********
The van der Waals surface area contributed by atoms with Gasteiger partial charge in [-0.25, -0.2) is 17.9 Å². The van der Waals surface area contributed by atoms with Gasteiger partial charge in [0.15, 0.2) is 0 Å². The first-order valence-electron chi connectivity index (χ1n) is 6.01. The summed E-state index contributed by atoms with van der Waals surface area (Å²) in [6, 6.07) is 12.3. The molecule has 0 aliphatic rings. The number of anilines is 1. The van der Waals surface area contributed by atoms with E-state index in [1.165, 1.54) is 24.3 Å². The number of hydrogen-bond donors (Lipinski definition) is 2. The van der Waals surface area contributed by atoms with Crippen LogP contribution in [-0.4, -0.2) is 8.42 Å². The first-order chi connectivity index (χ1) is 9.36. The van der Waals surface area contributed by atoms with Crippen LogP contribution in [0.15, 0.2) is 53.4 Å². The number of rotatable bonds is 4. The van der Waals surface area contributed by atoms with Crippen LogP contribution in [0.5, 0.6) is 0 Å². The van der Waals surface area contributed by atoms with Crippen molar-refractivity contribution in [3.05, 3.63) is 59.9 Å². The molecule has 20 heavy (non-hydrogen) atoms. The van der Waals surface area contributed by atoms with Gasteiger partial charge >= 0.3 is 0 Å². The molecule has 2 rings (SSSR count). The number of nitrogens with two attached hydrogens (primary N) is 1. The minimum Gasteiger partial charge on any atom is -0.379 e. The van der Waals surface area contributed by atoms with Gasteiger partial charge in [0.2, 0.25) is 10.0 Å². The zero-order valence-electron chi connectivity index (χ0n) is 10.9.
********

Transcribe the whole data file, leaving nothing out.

The van der Waals surface area contributed by atoms with Gasteiger partial charge in [-0.25, -0.2) is 17.9 Å². The van der Waals surface area contributed by atoms with Gasteiger partial charge in [0.15, 0.2) is 0 Å². The first-order valence-electron chi connectivity index (χ1n) is 6.01. The summed E-state index contributed by atoms with van der Waals surface area (Å²) in [6, 6.07) is 12.3. The molecule has 0 aliphatic rings. The number of anilines is 1. The van der Waals surface area contributed by atoms with E-state index in [1.165, 1.54) is 24.3 Å². The number of hydrogen-bond donors (Lipinski definition) is 2. The van der Waals surface area contributed by atoms with Crippen LogP contribution in [-0.4, -0.2) is 8.42 Å². The first-order chi connectivity index (χ1) is 9.36. The van der Waals surface area contributed by atoms with Crippen LogP contribution in [0.15, 0.2) is 53.4 Å². The number of rotatable bonds is 4. The van der Waals surface area contributed by atoms with Crippen LogP contribution in [0.5, 0.6) is 0 Å². The van der Waals surface area contributed by atoms with Crippen molar-refractivity contribution in [3.05, 3.63) is 59.9 Å². The molecule has 20 heavy (non-hydrogen) atoms. The van der Waals surface area contributed by atoms with Gasteiger partial charge >= 0.3 is 0 Å². The molecule has 2 rings (SSSR count). The number of nitrogens with two attached hydrogens (primary N) is 1. The minimum Gasteiger partial charge on any atom is -0.379 e. The van der Waals surface area contributed by atoms with Gasteiger partial charge in [0.2, 0.25) is 10.0 Å². The zero-order valence-electron chi connectivity index (χ0n) is 10.9.